Most organizations overwhelmingly value threat intelligence sharing, but are having difficulty dealing with the sheer volume of data that needs to be analyzed, according to Enterprise Strategy Group’s (ESG) Threat Intelligence Survey of 304 IT professionals.
The study found that 94 percent of respondents overwhelmingly believe it is highly or somewhat valuable to share threat intelligence information between federal agencies and other private organizations.
Nearly all participants (97 percent) said that standards are very important or somewhat important for their organizations to consume threat intelligence.
“I was surprised that so many organizations have threat intelligence programs and that they are investing lots of money into their success,” Jon Oltsik, senior principal analyst at ESG, told eWEEK. “I was also surprised how willingly many organizations share their own threat intelligence. Clearly, CISOs are realizing the importance and benefits associated with threat intelligence today and are placing bets for the future.”
However, only 37 percent of respondents’ organizations regularly share internally- driven threat intelligence with other organizations or industry information sharing and analysis centers (ISACs).
Nearly three-quarters (72 percent) of participants responded that spending on their organization’s threat intelligence program will increase significantly or somewhat in the next 12 to 18 months.
Oltsik noted there are several challenges businesses face when trying to deploy a threat intelligence strategy.
“First, lots of threat intelligence collection and analysis is performed as a manual process today. Threat indicators literally come in as email text, and this text has to be manually input into another system,” he said. “Second, many firms lack any type of threat intelligence analytics system, so they build their own or rely on open source tools. Third, aside from big financial services firms and defense contractors, there are not a lot of threat intelligence skills out there so many organizations are relying on on-the-job training.”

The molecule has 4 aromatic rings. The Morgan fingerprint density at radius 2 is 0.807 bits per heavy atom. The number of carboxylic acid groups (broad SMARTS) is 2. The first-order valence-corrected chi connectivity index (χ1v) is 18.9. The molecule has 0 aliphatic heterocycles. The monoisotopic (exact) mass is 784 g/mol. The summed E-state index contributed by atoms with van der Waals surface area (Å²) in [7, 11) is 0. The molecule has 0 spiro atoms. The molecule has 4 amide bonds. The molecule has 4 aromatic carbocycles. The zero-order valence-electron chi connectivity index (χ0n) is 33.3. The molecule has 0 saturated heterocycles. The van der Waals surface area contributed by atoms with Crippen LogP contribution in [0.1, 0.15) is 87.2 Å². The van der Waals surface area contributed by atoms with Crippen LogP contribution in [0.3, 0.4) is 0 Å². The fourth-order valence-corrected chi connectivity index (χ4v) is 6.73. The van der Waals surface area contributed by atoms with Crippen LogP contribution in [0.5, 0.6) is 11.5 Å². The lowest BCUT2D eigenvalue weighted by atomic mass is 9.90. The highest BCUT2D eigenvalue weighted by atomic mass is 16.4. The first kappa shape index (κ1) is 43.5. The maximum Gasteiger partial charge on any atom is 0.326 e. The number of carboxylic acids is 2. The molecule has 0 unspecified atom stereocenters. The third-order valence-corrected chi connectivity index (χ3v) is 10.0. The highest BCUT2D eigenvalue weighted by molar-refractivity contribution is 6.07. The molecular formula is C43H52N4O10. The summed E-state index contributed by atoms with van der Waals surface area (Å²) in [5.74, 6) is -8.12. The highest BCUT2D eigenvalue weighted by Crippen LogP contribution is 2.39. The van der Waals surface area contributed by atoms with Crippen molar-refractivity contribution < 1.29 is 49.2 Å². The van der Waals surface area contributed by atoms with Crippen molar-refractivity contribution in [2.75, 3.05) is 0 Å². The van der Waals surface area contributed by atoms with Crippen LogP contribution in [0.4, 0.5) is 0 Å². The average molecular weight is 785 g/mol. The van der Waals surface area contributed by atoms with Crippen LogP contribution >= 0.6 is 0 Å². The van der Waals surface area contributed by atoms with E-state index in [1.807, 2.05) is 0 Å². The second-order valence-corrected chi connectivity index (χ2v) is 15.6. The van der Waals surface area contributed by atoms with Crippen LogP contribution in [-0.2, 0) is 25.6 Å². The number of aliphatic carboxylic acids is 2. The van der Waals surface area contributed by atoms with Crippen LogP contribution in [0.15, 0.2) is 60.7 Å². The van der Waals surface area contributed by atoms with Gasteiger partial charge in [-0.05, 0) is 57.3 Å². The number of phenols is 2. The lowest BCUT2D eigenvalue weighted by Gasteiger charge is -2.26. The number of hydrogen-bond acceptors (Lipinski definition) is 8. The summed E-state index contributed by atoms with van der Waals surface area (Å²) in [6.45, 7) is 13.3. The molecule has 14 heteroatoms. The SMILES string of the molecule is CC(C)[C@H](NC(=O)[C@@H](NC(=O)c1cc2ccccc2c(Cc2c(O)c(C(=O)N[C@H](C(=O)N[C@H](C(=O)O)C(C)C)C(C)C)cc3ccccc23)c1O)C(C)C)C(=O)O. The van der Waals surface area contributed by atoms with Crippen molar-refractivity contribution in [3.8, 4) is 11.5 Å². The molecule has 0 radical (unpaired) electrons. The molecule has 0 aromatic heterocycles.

According to the survey, some of the top challenges to collecting and analyzing external threat intelligence include difficulty getting a holistic picture of internal and external threats (32 percent), and inadvertently blocking legitimate traffic as a result of a problem with threat intelligence collection or analysis (32 percent).
Other issues include threat intelligence collection and analysis workflow process and integration problems (31 percent), and threat intelligence not being always as timely or actionable as it is needed to be (28 percent).
In addition, just under three-quarters (72 percent) of organizations plan to collect and analyze significantly more or somewhat more internal threat intelligence over the next 12 to 24 months, while 55 percent of organizations plan to collect and analyze significantly more or somewhat more external threat intelligence over the next 12 to 24 months.
“Organizations need to operationalize threat intelligence programs, which means they need training and infrastructure, and these will require time and money,” Oltsik said. “They will have to learn about threat intelligence standards and incorporate them into their internal systems. They will have to learn what information they want to redact when they share threat intelligence and they’ll need a process to do this. Finally, they will need to integrate threat intelligence into their security and IT infrastructure to automate remediation tasks.”